In closing I'd like to present this post from Mava, a long-time regular on the TDV forums, in response to yesterday's article, "Why I'm Leaving America"...
There are so many things that I love about America and about its people. No, not the 99%-ers, "f" them. I am amazed and enchanted by the 1% of Americans, those that find a way around legislation, those that envision, start and lead productive businesses, those that make things possible. You know, the guys who were standing on the roofs of their business ventures in LA during a riot and blasted the thieves...People that figure out how to navigate around every weapon ban and still deliver the arms to the customers.
And, the comfort, the availability of absolutely anything one might need (well, I am way too spoiled - living in the heart of Orange County you can buy God, - the only question they will ask is do you want it in bulk or retail! Actually, lately, they will also ask if you have a license or a prescription to buy that.) So, me being the guy always busy with projects that amuse only me, I am glad to be able to buy any part or a material or a tool that I can possibly desire.
I love the freeways. I understand that they were actually the product of a crime. Well, if it comes to that, at least they were built with a sober mind. And, if we weren't bankrupt already for such a long time, they would still be useable. I love the private roads even better. For instance if you have ever taken SR 73, you know what I mean. These people managed to build a highway that is not only super efficient, but makes the countryside look great (the view from a nearby 5 fwy is much worse).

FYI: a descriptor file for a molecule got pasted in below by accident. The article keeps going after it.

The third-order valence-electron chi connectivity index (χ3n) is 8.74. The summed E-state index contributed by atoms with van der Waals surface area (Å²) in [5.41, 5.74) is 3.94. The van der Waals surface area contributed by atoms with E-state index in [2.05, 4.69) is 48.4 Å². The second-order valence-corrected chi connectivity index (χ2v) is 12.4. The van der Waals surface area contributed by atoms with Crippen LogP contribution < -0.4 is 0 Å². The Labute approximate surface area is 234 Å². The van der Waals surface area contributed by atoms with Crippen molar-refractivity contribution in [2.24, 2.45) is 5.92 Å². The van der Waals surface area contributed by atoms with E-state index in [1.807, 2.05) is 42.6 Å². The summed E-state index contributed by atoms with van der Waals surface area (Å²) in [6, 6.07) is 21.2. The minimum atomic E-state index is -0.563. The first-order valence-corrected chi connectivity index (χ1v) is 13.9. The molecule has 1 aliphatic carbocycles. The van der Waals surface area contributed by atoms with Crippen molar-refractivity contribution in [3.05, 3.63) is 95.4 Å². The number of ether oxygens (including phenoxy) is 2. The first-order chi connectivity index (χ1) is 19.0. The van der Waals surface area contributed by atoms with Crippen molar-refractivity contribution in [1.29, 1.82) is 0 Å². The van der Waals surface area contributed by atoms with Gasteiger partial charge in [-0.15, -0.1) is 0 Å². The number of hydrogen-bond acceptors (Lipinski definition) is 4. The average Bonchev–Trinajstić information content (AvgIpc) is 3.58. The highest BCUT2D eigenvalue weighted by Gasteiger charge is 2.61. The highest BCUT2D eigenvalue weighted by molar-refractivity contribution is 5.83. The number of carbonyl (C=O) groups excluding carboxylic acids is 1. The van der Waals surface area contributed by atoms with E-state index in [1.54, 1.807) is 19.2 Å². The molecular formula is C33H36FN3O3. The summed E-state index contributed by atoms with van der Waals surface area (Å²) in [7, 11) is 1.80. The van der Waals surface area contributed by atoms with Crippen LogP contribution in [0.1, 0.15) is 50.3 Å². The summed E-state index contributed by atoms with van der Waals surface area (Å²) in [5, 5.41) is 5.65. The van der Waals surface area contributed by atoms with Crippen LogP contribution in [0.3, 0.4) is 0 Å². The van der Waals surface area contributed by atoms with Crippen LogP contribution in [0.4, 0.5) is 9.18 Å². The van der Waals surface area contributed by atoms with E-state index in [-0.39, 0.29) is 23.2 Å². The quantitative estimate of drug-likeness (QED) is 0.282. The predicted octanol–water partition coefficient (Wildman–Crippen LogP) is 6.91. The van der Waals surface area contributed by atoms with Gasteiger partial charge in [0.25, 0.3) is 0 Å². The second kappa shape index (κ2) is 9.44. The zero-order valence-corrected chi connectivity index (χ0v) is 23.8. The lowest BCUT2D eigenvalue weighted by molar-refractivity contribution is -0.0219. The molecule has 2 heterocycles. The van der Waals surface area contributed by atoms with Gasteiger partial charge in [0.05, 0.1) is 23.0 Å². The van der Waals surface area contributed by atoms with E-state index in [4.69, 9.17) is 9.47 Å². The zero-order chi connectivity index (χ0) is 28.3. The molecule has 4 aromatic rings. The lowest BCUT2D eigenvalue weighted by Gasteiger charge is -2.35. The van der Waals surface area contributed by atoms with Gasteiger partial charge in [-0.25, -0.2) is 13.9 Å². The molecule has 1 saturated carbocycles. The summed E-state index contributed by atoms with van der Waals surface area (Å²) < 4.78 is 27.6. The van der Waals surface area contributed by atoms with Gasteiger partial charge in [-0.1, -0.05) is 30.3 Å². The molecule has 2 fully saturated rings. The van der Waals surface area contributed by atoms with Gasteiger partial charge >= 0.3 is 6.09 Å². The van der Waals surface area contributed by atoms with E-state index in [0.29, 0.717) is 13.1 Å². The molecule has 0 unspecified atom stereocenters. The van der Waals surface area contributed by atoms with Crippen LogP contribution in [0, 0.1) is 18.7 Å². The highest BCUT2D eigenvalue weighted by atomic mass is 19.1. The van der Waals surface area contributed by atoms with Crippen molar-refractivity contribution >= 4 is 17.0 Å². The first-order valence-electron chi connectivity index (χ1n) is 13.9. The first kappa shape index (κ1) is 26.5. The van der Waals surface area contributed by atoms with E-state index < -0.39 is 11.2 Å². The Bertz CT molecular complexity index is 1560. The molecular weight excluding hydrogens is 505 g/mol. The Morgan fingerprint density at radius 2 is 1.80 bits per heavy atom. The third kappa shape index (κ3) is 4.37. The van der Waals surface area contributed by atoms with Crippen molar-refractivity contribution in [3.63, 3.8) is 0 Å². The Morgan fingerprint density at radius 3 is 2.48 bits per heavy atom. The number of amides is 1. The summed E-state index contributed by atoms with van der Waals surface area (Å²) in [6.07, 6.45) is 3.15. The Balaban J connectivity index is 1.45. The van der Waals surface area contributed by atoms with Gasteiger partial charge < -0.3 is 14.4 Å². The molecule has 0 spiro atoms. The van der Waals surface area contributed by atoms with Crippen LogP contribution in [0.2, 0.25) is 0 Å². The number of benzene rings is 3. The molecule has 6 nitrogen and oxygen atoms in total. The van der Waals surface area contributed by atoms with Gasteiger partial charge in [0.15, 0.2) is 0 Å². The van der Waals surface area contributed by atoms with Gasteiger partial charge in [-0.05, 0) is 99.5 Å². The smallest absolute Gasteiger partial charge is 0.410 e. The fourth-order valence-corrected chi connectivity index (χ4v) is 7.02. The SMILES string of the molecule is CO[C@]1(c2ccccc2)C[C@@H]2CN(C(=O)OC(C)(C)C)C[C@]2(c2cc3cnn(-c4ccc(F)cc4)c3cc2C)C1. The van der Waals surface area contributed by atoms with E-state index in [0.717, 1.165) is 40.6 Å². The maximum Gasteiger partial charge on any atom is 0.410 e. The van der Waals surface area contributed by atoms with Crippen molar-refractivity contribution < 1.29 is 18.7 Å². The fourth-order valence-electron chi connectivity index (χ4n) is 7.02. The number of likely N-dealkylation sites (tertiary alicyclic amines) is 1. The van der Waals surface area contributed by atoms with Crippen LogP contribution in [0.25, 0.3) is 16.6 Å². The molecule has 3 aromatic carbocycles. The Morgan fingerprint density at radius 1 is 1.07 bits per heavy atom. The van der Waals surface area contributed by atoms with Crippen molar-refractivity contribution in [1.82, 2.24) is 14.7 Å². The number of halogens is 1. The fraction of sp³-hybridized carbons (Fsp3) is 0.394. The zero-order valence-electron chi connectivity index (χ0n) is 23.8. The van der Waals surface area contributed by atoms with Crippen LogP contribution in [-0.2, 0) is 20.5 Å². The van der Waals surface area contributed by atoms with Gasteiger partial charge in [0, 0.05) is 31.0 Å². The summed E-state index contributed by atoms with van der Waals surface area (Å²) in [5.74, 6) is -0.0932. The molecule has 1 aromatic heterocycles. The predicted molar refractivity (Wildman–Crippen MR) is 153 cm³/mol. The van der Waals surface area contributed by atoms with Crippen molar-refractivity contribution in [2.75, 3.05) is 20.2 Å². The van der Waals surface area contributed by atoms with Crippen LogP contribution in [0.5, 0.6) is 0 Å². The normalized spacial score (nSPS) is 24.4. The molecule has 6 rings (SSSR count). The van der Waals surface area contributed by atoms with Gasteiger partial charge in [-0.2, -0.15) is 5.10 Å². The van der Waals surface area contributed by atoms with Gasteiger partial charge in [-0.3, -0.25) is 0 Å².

When I first came over to the US, I kid you not, I used to drive around for fun. I'd take a car and just drive, say from Irvine to LA on 405, and 110, then take like 6-8 loops (!) around downtown staying on 10, 5, 101, 110, and back on 10, and then drive home on 5.
I love the fact that in America, no one cares about you. I could, if I wanted to, walk in the middle of the crowd on Venice Beach wearing Siberian Parka, and not even one man would call me an idiot. There is absolutely no fashion in America. God, I am so thankful, seriously.
But I am afraid, that something very bad is coming. I can just feel it. Nothing feels right, nothing feels like it could last. I think I understand what is it, and where it is coming from. But even if I don't, I can't discount the feeling.
And the signs. I can see the signs. It sickens me how people are clamoring for a 'leader' to have more power. I think back to the motherland, and I remember how everyone forgave Putin for killing the crew of Komsomolets. At the time, the people were mad. But, day by day, they acknowledged that "a strong leader" had to do something like that, and that sickens me. Everyone hates him. But, yet, everyone loves him, because he is 'strong', even despotic, tyrannical.
Back to what is going on with America, I think I see the signs of the same disease. I ask people who just flew in, whether they took the groping or the X-ray. They tell me without any shadow of dislike. I know they are just the regular people, they are deep asleep. But I note how if even that doesn't wake them up, then I know that a Marshal Law won't wake them up either. I know that tomorrow there would be concentration camps, Arabs made to saw a crescent onto their clothes before they are sent to the stem cell research facilities, and the people won't object.
So, leaving America is not the same as leaving some other countries. Leaving some of them is ultra easy, because no matter how hard it is, you've got everything to gain and nothing to lose. But, leaving America is like parting with a girl who wants to marry another. You know she isn't yours, but you still love her. Or like jumping into an ice cold water from a beautiful ship. It just has to be done, but otherwise it not pleasant.
That's it for another Feedback Friday. Till next week. Please send all hate mail to TDV@Dollarvigilante.com!